Public comments for: Standardizing Fines for Street Cleaning Parking Violations

Comments

Comment:
I concur with mostly all of what Mr. Mark S. Travistky states. I wish to further OBJECT to this new rule because it puts a big burden on the average motorist who already receives far too many unfairly issued parking tickets. So instead of lightening the load for the average New Yorker, DOF, through this rule-making, is knocking that person down - instead of helping them up. I object further because DOF has misrepresented their position by saying its a "standardized" fine. This COULD BE TRUE if everyone's ticket for an alleged violation of code 21, street cleaning rules, was $65. But when DOF has different schedules of fines, namely, for those in the stipulated fine program, who pay only $20- instead of $65- the fines are not standardized at all. In fact, the disparity deepens with these changes. Unfortunately, the DOF today is not the DOF it once was and as we all know, it is a matter of public record that even former Commissioner Stark, is litigating against DOF for unfair property tax formulas that your administration promised to resolve six years ago - but has not done so. For all of these reasons - and others - I therefore respectfully submit my opposition to this proposed rule. Respectfully submitted, Glen Bolofsky.
Agency: DOF
Comment:
The STATEMENT OF BASIS AND PURPOSE adduces no logical, impelling, or credible justification for the rule-- 1. The STATEMENT declares: "There is a need for greater enforcement to clear vehicles from these parking zones in Northern Manhattan and the other four boroughs in New York City to permit efficient and effective street cleaning." But DSNY’s Annual Reports describe street cleanliness as improving nonstop: DSNY's 1999 Annual Report states, "...Fiscal Year 1999 was a record-breaking year for street cleanliness. Eighty-seven percent of the City's streets were rated acceptably clean...." Fast-forwarding to the 2018 Annual Report, "...Continuing to provide clean streets, this year we achieved a 95.1% average cleanliness rating..."! 2. The STATEMENT declares: "...Between Fiscal Years ('FY') 2016 and 2018, 94% of street cleaning parking summonses issued by DSNY were for violations that occurred outside of the Restricted Area and were only issued to vehicles that were preventing street sweeping operations...": (A) "Between 2016 and 2018" means FY 2017; why not just write that? (B) How could a street cleaning parking summons be issued outside the Restricted Area for a reason other than an alleged street cleaning parking violation? (C) Why does DSNY appear to be the only agency authorized to issue street cleaning parking summonses? (D) Why is there no information to validate contrasting summonsing statistics between street cleaning rules mileages in the higher-fines Restricted Area and the lower-fines areas of comprising the rest of the city? The higher-fines area is much smaller, and the expected issuances there would be much smaller than issuances in the greater area of the rest of Manhattan and the other boroughs. 3. The STATEMENT declares: "...Over time, the number of street cleaning parking summonses that DSNY issued has increased, from 189,000 in FY 2015 to 323,000 in FY 2019, a 71% increase...." But the numbers of street cleaning parking summonses issued by DSNY, as well as by all other authorized agencies, are meaningless in isolation. What matters is whether there is a need for greater enforcement as determined by data that aggregate street cleaning parking summonses ultimately sustained following hearings and appeals, plus summonses settled without requests for hearings, plus summonses otherwise allowed by recipients to stand uncontested. 4. The STATEMENT concludes: "Making the fines inside and outside the Restricted Area the same citywide will encourage motorists to move their vehicles out of these zones in Northern Manhattan and the other four boroughs so that DSNY equipment can operate more effectively and efficiently in order to meet its goal of providing clean streets in these neighborhoods for New York City residents and workers." But the anemic content of the STATEMENT vitiates the proposed rule, and the proposal does not even rely upon support from DSNY or any other quality-of-life or environmentally interested agency.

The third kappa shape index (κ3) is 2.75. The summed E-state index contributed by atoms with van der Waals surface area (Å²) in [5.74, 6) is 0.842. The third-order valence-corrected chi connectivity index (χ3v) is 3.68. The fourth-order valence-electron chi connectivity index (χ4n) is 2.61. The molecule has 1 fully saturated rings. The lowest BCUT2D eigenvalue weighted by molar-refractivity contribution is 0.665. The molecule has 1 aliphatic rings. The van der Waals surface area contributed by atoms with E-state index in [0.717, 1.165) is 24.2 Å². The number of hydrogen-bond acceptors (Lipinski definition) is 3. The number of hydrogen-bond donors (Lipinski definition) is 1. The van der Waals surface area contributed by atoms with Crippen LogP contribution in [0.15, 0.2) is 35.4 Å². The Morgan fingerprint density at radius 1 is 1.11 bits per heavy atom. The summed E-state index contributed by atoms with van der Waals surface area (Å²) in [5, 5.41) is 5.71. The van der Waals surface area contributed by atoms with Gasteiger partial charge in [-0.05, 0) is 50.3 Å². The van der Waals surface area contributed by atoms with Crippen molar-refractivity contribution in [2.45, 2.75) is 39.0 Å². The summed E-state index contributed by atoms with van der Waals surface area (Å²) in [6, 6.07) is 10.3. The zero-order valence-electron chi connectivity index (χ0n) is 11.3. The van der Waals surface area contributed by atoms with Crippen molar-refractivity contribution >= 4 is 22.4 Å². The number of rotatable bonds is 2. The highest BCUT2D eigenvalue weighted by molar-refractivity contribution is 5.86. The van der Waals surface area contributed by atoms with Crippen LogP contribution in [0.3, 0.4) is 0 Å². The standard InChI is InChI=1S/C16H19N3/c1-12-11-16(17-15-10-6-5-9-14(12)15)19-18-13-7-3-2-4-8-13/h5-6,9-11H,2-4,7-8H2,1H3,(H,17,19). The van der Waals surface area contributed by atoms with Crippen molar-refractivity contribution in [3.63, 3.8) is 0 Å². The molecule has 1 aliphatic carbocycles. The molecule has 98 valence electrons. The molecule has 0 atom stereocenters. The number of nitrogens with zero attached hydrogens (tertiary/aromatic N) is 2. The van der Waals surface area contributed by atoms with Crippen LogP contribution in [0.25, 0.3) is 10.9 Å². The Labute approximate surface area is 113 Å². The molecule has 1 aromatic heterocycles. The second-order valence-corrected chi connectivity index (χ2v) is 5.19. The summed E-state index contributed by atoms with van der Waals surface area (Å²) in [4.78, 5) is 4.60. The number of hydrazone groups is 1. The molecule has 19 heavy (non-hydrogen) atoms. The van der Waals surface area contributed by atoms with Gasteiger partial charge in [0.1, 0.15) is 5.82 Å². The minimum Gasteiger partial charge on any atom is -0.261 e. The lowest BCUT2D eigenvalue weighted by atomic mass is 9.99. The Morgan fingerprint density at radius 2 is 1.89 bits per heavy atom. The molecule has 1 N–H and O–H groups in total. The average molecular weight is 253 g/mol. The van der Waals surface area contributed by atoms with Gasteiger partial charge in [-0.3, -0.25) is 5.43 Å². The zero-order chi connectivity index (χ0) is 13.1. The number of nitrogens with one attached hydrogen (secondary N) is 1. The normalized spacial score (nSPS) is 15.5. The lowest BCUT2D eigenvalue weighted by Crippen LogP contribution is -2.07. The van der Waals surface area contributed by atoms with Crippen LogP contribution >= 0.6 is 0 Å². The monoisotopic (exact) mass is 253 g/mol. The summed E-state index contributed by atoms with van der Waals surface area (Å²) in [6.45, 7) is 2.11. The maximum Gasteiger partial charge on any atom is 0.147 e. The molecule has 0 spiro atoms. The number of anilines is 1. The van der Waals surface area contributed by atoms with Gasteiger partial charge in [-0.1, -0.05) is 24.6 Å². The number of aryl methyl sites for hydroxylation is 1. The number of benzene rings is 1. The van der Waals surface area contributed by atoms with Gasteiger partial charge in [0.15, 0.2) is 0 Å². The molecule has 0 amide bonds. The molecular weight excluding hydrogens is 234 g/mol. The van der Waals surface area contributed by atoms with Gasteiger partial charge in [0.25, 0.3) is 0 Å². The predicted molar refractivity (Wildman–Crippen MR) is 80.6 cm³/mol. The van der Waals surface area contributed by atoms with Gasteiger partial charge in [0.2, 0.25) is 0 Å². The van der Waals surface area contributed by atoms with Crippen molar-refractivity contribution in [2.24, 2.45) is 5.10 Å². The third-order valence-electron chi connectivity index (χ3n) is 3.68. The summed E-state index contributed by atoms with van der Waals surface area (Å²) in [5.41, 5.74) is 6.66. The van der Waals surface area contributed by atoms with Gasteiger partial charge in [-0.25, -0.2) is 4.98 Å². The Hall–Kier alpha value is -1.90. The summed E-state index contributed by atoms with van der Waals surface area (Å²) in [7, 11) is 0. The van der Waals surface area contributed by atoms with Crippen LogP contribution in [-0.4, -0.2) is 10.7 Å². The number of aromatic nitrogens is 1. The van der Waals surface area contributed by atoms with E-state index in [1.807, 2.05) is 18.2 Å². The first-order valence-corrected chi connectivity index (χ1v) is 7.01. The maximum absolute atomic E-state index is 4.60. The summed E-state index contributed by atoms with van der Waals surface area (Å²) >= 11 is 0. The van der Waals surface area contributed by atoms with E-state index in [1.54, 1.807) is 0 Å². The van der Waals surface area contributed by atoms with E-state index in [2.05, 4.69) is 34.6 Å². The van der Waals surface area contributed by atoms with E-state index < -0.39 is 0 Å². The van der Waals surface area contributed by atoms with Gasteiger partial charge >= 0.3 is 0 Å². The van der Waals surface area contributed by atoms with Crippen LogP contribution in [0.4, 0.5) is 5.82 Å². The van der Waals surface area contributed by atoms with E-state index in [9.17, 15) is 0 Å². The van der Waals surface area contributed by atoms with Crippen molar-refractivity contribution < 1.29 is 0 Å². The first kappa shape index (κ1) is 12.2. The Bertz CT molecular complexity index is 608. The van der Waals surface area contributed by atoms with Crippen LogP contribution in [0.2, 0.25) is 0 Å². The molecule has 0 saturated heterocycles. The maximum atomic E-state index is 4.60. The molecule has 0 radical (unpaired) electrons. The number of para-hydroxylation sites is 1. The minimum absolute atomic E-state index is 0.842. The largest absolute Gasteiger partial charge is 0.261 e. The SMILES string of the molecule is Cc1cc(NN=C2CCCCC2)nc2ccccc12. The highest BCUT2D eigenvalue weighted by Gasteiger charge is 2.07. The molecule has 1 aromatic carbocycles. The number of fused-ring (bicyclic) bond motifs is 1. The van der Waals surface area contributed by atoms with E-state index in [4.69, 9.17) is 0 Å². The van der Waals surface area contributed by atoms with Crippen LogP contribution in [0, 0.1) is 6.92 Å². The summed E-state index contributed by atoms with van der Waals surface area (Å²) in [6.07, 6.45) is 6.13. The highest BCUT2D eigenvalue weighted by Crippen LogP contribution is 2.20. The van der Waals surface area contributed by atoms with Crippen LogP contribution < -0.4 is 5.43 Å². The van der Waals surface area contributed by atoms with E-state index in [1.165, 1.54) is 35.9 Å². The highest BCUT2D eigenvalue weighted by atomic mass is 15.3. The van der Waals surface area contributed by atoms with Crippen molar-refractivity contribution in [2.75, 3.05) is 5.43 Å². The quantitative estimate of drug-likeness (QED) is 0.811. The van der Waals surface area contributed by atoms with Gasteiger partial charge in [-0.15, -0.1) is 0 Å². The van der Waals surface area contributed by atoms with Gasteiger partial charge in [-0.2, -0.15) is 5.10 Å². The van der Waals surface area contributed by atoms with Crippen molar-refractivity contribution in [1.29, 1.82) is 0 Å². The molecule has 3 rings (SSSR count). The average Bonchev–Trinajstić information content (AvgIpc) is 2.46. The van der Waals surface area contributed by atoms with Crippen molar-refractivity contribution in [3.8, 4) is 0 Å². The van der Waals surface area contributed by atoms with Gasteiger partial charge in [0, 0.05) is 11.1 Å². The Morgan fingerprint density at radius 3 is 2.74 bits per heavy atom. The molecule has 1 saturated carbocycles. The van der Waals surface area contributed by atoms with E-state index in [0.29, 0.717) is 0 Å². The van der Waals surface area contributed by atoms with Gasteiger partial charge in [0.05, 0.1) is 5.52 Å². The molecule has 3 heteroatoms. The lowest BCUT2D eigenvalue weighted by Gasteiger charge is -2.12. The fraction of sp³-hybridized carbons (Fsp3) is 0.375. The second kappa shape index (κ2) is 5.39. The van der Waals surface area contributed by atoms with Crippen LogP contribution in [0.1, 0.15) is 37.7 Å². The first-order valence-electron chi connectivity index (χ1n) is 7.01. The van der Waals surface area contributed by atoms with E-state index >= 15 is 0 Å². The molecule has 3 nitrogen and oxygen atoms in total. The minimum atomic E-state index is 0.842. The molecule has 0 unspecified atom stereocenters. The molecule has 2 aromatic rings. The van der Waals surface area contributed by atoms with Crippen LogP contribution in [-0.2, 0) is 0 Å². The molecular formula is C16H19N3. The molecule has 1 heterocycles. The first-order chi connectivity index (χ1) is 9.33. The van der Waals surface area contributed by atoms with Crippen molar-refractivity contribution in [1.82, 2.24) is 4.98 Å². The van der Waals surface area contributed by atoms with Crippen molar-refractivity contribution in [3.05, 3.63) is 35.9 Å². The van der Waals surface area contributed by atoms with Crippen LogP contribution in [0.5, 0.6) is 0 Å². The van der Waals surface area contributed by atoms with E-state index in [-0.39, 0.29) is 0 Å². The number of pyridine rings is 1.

Agency: DOF